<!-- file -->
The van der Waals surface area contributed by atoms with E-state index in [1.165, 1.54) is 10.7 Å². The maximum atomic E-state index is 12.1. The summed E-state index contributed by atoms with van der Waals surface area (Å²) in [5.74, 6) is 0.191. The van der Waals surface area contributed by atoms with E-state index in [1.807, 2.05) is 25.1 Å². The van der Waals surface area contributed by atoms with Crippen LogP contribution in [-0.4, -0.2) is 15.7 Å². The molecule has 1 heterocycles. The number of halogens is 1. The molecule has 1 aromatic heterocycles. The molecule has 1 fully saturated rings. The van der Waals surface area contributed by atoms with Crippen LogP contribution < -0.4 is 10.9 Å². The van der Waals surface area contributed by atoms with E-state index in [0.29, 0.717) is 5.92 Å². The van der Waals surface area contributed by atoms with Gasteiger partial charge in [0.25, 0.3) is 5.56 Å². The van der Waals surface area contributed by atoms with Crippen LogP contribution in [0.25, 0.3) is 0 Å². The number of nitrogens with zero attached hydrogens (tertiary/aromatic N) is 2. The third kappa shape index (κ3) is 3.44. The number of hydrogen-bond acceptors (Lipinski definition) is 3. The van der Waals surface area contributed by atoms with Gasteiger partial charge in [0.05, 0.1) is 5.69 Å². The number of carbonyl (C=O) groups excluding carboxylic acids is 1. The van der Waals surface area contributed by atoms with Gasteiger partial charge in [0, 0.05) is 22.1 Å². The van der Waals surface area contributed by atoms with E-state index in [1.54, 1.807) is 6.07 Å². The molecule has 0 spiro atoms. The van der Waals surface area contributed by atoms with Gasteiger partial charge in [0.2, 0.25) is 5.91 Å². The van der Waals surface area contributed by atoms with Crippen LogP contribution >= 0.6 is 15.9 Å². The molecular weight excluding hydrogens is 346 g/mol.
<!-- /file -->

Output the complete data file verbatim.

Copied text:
The van der Waals surface area contributed by atoms with E-state index in [1.165, 1.54) is 10.7 Å². The maximum atomic E-state index is 12.1. The summed E-state index contributed by atoms with van der Waals surface area (Å²) in [5.74, 6) is 0.191. The van der Waals surface area contributed by atoms with E-state index in [1.807, 2.05) is 25.1 Å². The van der Waals surface area contributed by atoms with Crippen LogP contribution in [-0.4, -0.2) is 15.7 Å². The molecule has 1 heterocycles. The number of halogens is 1. The molecule has 1 aromatic heterocycles. The molecule has 1 fully saturated rings. The van der Waals surface area contributed by atoms with Crippen LogP contribution < -0.4 is 10.9 Å². The van der Waals surface area contributed by atoms with E-state index in [0.29, 0.717) is 5.92 Å². The van der Waals surface area contributed by atoms with Gasteiger partial charge in [0.25, 0.3) is 5.56 Å². The van der Waals surface area contributed by atoms with Crippen LogP contribution in [0.25, 0.3) is 0 Å². The number of nitrogens with zero attached hydrogens (tertiary/aromatic N) is 2. The third kappa shape index (κ3) is 3.44. The number of hydrogen-bond acceptors (Lipinski definition) is 3. The van der Waals surface area contributed by atoms with Gasteiger partial charge in [0.05, 0.1) is 5.69 Å². The number of carbonyl (C=O) groups excluding carboxylic acids is 1. The van der Waals surface area contributed by atoms with Gasteiger partial charge in [0, 0.05) is 22.1 Å². The van der Waals surface area contributed by atoms with E-state index in [1.54, 1.807) is 6.07 Å². The molecule has 0 spiro atoms. The van der Waals surface area contributed by atoms with Gasteiger partial charge in [0.2, 0.25) is 5.91 Å². The van der Waals surface area contributed by atoms with Crippen LogP contribution >= 0.6 is 15.9 Å². The molecular weight excluding hydrogens is 346 g/mol.